The range of diffusers from Culti Milano have been extremely popular, as well as their car sachets – a unique gift for anybody who drives to work. Local Montréal brands Les Citadines and T. Lees create artisanal, elevated scents for every taste, and Arquiste’s candles are vibrant, transportive and unique. Finally, for the ultimate luxury experience, the world-renowned house of Fornasetti makes candles which rise to the level of art objects – taking home scent from invisible accent to dazzling decor.

Finally, gifting fragrance with Etiket has one distinct advantage – free samples! Like most retailers, we can’t accept returns of used fragrance, even if it’s only been sprayed once. However, Etiket offers complimentary fragrance samples with every purchase. Simply request a sample of the scents you’re buying and we’ll happily include them so your recipient can try the sample on before they open the full-sized bottle. If it turns out it’s not for them, they can easily return the unused fragrance and get something for themselves. This also means that every bottle of fragrance you buy for someone else lets you try some free samples for yourself, and if that isn’t a reason to be generous, I don’t know what is!

Image source: @penhaligons_london

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Meleg Perfumes just launched at Etiket
Fragrance

Niche. Unapologetic. Canadian-Made. Discover Meleg Perfumes.

We just launched a new fragrance brand called Meleg Perfumes! Learn more about this exciting new niche brand and why Simon decided to launch Meleg Perfumes at Etiket.

Meleg Perfumes was founded by Matthew Meleg, a self-trained perfume enthusiast, in 2020.

It’s impossible to consider Meleg Perfumes without taking into account Matthew Meleg himself. “There is no separation between myself and the perfumes. Each one has a story behind it, and they’re kind of like diary entries,” the Vancouver-based self-taught perfumer says.

Every component from the ingredients to the packaging is deliberate and conscientiously crafted. The box that holds each perfume is inspired by apple bins of the Meleg Orchard in Ontario.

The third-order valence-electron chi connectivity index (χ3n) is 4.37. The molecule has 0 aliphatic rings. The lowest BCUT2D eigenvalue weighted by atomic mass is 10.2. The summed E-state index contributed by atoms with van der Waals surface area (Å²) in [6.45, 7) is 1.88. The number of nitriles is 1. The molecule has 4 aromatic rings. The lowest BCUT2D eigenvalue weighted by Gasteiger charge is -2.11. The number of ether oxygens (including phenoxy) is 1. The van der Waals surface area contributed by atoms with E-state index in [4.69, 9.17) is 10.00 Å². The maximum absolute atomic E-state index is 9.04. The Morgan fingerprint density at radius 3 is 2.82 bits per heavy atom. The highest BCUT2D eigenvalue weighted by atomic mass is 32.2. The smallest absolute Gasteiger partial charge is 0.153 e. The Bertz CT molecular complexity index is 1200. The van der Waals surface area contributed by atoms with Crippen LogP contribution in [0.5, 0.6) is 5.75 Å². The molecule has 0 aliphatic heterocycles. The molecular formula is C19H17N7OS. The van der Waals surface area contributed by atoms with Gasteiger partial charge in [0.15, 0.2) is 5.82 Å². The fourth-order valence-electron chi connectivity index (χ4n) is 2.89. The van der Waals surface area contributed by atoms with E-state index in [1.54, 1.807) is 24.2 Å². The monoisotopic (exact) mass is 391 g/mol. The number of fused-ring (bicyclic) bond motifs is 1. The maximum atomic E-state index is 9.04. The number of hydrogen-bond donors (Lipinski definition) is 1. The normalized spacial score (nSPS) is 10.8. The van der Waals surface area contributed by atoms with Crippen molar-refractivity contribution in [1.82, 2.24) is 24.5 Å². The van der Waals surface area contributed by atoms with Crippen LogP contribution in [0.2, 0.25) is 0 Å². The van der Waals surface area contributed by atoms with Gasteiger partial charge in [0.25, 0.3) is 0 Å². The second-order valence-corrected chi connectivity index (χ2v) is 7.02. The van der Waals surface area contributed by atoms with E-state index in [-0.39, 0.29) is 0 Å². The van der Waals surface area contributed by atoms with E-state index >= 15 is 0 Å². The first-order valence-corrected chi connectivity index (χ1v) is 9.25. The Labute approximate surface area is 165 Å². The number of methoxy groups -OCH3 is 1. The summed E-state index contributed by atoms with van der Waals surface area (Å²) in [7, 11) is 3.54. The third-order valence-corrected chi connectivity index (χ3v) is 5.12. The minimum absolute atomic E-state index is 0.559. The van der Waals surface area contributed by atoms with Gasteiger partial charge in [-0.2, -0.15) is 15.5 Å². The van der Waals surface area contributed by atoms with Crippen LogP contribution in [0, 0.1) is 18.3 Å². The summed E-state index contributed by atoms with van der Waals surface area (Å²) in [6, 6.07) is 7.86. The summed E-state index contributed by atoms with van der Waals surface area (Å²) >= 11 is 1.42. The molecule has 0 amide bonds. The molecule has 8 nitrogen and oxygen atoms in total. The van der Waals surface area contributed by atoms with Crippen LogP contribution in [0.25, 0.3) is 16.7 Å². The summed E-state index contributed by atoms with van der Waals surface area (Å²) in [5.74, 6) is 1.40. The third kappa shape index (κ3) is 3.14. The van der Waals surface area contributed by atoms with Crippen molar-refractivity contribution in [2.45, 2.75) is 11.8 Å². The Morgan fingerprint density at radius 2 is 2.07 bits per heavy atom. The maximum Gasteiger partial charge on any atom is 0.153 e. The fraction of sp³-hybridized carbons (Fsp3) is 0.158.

The goal? ”Thick, nuanced and layered with facets, I’m playing jazz here. Meleg Perfumes express liveliness and are recognized by their hedonistic character. Sometimes baroque and once in a while I’ll even throw a little Pop-Art as well – ode to fellow Slovak, Andy Warhol. And because I’m self taught, stubborn and unwilling to compromise with their compositions you’ll either love or hate my perfumes. My goal isn’t to please everyone. My goal is to make art, to celebrate being alive.” Matthew Meleg

As he suggests, his perfumes are mostly diary entries, they would detail a fascination with culture, history and sexuality. They also tell the story of a wayward journey – from growing up on a farm to a difficult family life to dropping out of Emily Carr University, to his decade of living in Japan. His scents are unapologetic, nuanced and complex, much like Meleg himself. 

What drew us to the brand?

We pride ourselves on being a beauty destination that features curated brands from around the world. Simon, Etiket’s founder, carefully selects beauty, fragrance and lifestyle brands that are well-established, or up-and-coming like Meleg Perfumes.

We asked Simon what prompted him to add to add Meleg Perfumes to our fragrance lineup. This was his answer:

I am always looking for new brands, especially Canadian brands to add to our assortment. I was excited when I had a call from Matthew to talk about his new fragrance collection because we don’t have that many Canadian perfumers. We already carry three Canadian perfume brands: Monsillage, Zoologist and Libertine Fragrance and Meleg Perfumes made a perfect addition. Matthew’s approach to fragrance comes not only from his personal experience and travels but from being a self-taught perfumer who has pushed himself to make innovative and beautiful fragrances often rooted in a Canadian heritage with inspiration from his travels around the world.”

We currently carry 10 of the Meleg Perfumes in our store and on our website. If you’d like to test some of the fragrances, you can always purchase samples through our sample program, or stop by the store!

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Skin Care

The Best Products of 2020: Skincare, Hair Care and Fragrance Essentials

As we enter a new year, we're looking back on the products that stole our hearts in 2020. From hair care essentials, to skincare and fragrance cult-favourites, 2020 was a good year for the beauty industry. Let's discover the products!

As we enter a new year, we’re looking back on the products that stole our hearts in 2020. From hair care essentials, to skincare and fragrance cult-favourites, 2020 was a good year for the beauty industry. The current pandemic has forced many of us to curate our beauty shelves and to embrace a less-is-more approach with quality over quantity. Now, let’s discover the products!

SKINCARE